12. Julie's comment reminds me of some of the packaging I created to ensure my manuscript pages arrived crisp and unwrinkled. Once I used two accordion folders back-to-back to keep the pages neat. Luckily someone informed me not to staple and only use binder clips. Of course, at that time, I didn't know what binder clips were. Suffice it to say, I had a lot to learn.

  13. Great post, Missy. Well... I'll show my arrogance here and admit that back in the old days when I entered a lot of contests, I was sure I would win. At least place. No doubt in my mind. Ever.

    Boy, was I cut down to size. :-)

    I've never admitted this to anyone so you gals must be special. LOL

  14. Well, Jess, this is certainly the place to divulge all those deep, dark contest secrets, so you are in good company, my friend! :)

  15. Hi Missy, I laughed when I read about your jitters. It is scary to send out that manuscript and bare your soul to complete strangers. But I also agree that some of my best feedback was from judges. Sometimes the honesty hurts, but it always helps. Sandra who can't remember her first contest as she sent out so many that first year.

  16. Missy, I'm sooooooo there! Well, like Jules, I didn't really come close to throwing up in the post office, but the checking, double checking, sure it was wonderful, marvelous, heartfelt...

    Blah, blah, blah!

    I love that we survived and moved on. Ya gotta have grit in this business.

    And Jess? Oh, I'm telling. Everyone I see. Everyone I phone. Everyone I pass on the street, girlfriend!

    I'm going to take this moment to thank my long-suffering and very patient critique partner Sandra for putting up with me, loving me and dealing with my ups and downs.

    Love you, Sandra!

    Working with a partner helped me to re-establish the right focus on story line, plot development and timing. Huge.

    And Melanie, I'm with you. Anyone who loves my stuff achieves 'best friend' instant status. It's that simple. I can be bought for the meager price of a sincere compliment or chocolate. I'm easy.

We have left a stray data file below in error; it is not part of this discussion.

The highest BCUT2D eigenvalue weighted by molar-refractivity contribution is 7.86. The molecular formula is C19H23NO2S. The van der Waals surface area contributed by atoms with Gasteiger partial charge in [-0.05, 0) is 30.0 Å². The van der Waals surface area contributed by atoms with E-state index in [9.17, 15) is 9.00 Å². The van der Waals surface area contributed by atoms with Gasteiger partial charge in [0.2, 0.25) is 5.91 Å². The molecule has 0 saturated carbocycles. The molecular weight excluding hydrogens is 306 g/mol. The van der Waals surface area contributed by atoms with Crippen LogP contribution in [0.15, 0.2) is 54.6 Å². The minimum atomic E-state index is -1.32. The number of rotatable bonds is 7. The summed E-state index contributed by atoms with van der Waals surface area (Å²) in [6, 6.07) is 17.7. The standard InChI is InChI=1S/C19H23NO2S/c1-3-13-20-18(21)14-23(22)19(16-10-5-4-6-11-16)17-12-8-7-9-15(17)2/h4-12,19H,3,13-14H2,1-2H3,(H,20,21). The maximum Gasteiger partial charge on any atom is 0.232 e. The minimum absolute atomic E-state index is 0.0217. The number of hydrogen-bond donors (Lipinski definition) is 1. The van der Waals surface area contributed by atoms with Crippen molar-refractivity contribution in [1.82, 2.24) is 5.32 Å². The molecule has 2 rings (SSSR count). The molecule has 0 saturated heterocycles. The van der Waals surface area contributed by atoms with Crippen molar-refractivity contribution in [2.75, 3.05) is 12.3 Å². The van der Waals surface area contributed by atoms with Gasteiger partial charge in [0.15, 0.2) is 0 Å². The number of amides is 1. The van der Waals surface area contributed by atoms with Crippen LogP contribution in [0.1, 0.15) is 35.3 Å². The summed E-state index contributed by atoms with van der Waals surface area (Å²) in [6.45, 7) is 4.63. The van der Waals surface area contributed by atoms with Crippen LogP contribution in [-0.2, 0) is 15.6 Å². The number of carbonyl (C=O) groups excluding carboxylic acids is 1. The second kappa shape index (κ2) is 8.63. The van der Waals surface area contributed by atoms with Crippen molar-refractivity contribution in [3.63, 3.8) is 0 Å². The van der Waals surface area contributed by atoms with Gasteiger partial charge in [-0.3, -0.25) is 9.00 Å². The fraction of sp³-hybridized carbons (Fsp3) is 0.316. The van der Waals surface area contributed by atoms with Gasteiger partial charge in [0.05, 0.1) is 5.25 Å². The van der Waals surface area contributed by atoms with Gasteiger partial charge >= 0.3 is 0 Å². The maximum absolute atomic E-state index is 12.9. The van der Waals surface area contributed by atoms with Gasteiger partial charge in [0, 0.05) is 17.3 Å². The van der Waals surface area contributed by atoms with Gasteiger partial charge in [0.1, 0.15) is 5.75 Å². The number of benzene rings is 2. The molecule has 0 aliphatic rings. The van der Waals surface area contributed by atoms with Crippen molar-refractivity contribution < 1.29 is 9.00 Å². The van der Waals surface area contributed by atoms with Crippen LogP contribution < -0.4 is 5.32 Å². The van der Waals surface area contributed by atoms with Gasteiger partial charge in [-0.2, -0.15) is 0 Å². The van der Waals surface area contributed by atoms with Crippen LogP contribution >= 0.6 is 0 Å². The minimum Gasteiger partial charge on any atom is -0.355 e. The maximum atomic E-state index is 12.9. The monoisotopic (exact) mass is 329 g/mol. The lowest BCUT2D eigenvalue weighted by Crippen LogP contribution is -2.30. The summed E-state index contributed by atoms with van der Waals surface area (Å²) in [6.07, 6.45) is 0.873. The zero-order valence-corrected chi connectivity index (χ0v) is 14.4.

17. Am I the only one who double and triple and quadruple checked their contest entries and STILL made mistakes??? I was hopeless. I'm surprised I got the instructions right and entered even ONE contest that first year.

  18. Missy--thanks for sharing. I remember the first contest I entered--what I remember most is the synopsis..I had never written one and even though I knew it was a very bad thing to do I was pushed for time and I wrote and "they lived happily ever after" for the last line....Seriously.
    But apparently the book had a whole lot of problems bigger than that last line.

  19. Hey Belinda, bite your tongue!! We do NOT curse on this Web site--and I think we all agree that the word "synopsis" qualifies as profanity (all except Camy, of course, who has them down cold!). Seriously though, show me a synopsis that everybody likes and I'll show you ... well, Camy!

    And, no, you didn't!!! "Happily ever after" was your last line?? LOL!! You sound like somebody I'd like to know because that took real guts! :) Wish I'd thought of it ...

  20. Oh, I understand, Camy. The very first contest I entered was the Genesis a year and a half ago. I sent my entry in very early, then decided I wanted to change the heroine's age and make it a YA. (Not smart.) So I asked if the coordinator would destroy that entry and let me send my newly revised version to the YA coordinator. But in my rush, I forgot to take my name out of the header, so I got DISQUALIFIED for having my name on every page! And I think Ruth Logan Herne was the coordinator! I was so embarrassed. I'm sure she thought I was the flakiest flake on the planet! LOL

  21. Great insight, Missy...and I don't know why you had jitters...your post was well-thought out and awesome.

    Cheryl Wyatt

  22. Aha! I now know the secret to finalling in contests: be anal about your entries, check EVERYTHING at least 10 times, get it notarized (I can stamp my own, thank goodness) and you're a shoe-in.

    Man, I had no IDEA all my friends were just as spastic as I am!

  23. We do our best, Pam, but honestly, you're still in a class by yourself.

  24. Lindi, Thanks for stopping by the blog!

    I didn't know you wrote that in your first synopsis! Too funny! I guess that was before we started critiquing together. :) You know, the judge probably thought it was cute. I think I might. :)